And the so-called electro-intensive industries if they are able to keep up is because they are receiving a favored treatment by the states. In Spain this privileged tariff was in 2020 of 59.78 €/MWh. A bargain, and even so, more than double the French price, which is 28.56 €/MWh, and 24.17 €/MWh more expensive than the German price, which is 35.61 €/MWh. In other words, the switch to clean energies by large industry is paid for with subsidized tariffs on account, in reality, of the domestic electricity bill. A new indirect transfer of wages to capital. And it is not minor.

2 Since there is no real improvement in productivity, moreover since there is a need to save what is in reality a drop in physical productivity in order to convert it by legal imposition into an increase in the productivity of capital, the price of consumer products will tend to rise. Electric cars are more expensive. Imports will be more expensive because they will pay emissions tariffs when they arrive at the border and also when moving by land they will have to pay higher prices for transportation. And electricity in general, even if they make a thousand bill manipulations, will also be more expensive for at least 10 more years. Etc., etc.

Also, where will new markets appear in which to place the electricity or cars produced? The domestic market, at higher prices and with record unemployment, is not growing and the Green Deal industry, as we have seen only sends more people to unemployment. And if there were solvent foreign markets in which to place the production increases… the various national capitals would be growing based on exports right now, instead of being in a brutal crisis.

Smaller capitals also win, but workers always lose

Francisco Pizarro solar park in Extremadura. Gigantic surface and investment. And the same old unemployment.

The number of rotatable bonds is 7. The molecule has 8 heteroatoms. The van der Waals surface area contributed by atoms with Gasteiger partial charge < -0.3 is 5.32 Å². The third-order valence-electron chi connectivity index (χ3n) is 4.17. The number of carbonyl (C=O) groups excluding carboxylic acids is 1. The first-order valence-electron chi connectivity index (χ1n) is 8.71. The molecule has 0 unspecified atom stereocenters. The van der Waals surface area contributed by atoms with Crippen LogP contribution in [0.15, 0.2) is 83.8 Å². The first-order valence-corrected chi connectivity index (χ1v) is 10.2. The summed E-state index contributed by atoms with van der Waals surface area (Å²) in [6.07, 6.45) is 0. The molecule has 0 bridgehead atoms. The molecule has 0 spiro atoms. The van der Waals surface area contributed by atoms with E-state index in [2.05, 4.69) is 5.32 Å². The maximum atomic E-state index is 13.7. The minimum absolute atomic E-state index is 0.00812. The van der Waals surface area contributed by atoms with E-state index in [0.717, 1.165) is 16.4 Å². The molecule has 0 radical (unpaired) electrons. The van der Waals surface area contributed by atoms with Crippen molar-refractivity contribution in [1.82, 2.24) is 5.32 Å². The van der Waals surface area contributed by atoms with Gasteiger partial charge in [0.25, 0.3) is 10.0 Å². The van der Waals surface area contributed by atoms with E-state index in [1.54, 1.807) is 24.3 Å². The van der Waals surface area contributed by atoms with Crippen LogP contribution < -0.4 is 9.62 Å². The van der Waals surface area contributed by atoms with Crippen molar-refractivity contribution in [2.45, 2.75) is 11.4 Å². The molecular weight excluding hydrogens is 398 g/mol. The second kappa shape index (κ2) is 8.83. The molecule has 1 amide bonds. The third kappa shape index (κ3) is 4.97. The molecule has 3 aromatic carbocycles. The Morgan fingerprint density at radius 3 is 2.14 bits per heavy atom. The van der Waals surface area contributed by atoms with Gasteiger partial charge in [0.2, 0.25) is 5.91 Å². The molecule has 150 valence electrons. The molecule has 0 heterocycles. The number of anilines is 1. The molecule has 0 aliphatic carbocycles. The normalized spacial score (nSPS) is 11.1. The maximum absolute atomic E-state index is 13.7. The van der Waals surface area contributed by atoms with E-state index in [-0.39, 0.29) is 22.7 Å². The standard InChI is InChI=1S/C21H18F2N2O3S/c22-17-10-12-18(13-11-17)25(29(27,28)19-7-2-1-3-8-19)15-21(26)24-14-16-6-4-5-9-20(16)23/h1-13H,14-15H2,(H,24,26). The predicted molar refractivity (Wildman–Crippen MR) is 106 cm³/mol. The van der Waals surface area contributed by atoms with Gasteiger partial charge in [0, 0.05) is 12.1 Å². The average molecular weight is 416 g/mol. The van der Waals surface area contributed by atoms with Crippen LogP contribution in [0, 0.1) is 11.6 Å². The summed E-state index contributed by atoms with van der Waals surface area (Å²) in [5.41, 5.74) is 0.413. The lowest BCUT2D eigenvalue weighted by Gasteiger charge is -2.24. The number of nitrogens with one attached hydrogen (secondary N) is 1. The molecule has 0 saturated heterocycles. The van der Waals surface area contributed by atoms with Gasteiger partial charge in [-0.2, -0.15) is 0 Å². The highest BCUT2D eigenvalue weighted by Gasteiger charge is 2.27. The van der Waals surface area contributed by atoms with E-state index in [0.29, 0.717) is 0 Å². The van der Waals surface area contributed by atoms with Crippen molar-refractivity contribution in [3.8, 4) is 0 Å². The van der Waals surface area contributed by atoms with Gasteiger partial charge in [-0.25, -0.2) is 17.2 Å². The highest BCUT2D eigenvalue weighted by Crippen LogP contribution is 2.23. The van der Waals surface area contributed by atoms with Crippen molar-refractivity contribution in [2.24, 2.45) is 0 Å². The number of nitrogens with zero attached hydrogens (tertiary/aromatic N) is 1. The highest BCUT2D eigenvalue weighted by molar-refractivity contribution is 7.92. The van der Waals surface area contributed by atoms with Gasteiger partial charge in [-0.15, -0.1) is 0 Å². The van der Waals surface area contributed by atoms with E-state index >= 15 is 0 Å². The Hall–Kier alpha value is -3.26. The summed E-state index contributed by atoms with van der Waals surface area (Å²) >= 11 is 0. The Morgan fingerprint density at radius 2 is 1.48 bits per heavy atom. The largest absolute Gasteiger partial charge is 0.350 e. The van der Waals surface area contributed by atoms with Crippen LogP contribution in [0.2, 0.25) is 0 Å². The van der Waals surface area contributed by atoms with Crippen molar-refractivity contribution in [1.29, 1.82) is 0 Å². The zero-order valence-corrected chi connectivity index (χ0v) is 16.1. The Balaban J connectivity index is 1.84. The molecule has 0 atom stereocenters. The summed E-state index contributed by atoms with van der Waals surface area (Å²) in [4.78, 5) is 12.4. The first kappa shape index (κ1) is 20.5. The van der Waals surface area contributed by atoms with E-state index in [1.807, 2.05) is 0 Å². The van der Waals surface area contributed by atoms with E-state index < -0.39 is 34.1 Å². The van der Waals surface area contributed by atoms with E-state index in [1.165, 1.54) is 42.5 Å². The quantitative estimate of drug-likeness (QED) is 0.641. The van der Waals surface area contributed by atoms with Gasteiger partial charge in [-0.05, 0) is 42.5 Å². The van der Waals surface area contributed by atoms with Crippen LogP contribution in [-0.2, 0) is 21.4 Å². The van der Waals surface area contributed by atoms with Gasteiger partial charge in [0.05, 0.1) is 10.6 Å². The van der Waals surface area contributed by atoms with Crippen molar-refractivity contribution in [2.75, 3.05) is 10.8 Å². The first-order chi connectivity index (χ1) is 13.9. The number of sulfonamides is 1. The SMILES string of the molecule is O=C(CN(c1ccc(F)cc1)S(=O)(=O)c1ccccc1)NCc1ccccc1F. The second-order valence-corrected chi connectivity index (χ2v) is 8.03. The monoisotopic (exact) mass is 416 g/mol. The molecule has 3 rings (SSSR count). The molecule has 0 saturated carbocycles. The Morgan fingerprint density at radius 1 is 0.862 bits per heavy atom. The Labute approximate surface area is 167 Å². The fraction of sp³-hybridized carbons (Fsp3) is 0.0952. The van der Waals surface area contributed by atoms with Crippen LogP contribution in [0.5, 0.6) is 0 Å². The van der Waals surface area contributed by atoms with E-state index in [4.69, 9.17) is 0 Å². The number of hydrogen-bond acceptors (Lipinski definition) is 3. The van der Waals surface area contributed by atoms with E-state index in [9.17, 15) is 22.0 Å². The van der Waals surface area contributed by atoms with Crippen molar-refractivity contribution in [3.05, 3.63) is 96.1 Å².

Francisco Pizarro solar park in Extremadura. Gigantic surface area and investment. And the same old unemployment.

Today the business media report that the photovoltaic and wind boom is blanketing acres and acres of entire regions… but creating very few jobs, and poorly paid jobs at that. For instance, over half of the new photovoltaic power installed in Spain in 2020 (2,633.20 MW) is in Extremadura, only in photovoltaics 800 million euros were invested in the region last year. It is already the Spanish region with the highest installed photovoltaic capacity… and yet, with all the fury, only 1,690 jobs were created. The impact on regional unemployment figures was negligible.

In the same region, the announcements of gigantic plants supported by long-term electricity contracts with large industries continue… and the speculative game with the necessary land to place so many panels is fueled. The result: agricultural income is growing as it has not done in the last century. Evidently we are not talking about the income of day laborers, but of large landowners and small landowners. That is to say, of agrarian capital.

In Spain, land prices started at levels of 1,200 € per hectare, to reach 1,700 €, without value added tax. Livestock farmers are also asking for compensation for Common Agricultural Policy subsidies and agricultural producers for compensation for crop loss at the start of work, for the costs associated with that season, including readjustments of water pipes, easements, and other charges, according to industry sources in Spain.

And it’s not just in Spain. In Germany, land prices already range between €2,000 and €3,000 per hectare and the same government says it is concerned about the displacement of rents and the use for wind farms and photovoltaic parks of land hitherto dedicated to agricultural production.

Speculators – who then sell the rights to build wind farms to electricity companies – enter into long-term leases with the owners of the land, usually for 20 years. The return to the landowner from one of these contracts is four times that of dry-land cereals… without risk or the need to hire any workers. What’s more, not infrequently, putting the ones formerly employed out of work.

That is to say: from the multinational electric company and the land-owning nobility with dehesas in Extremadura to the small agricultural landowner in East Germany, all are increasing the profitability of their investments like crazy. And all are expecting the profits to be disbursed automatically through the market by the salaries paid by each national capital. The same plummeting wages will have to pay more for the most basic things: from energy to food to industrial products.

The goal of the Green Deal is not to end climate change, nor to improve people’s quality of life. It is not a necessary sacrifice in order to save the climate and Nature. It is the sacrifice of our living conditions to once again save investments and revive the accumulation of capital in the midst of the worst crisis in a century. That is why it attacks workers’ wages and consumption capacity, that is why it creates unemployment and precariousness. All well-painted with doomsday scenarios and blaming so that we accept the mess without complaint.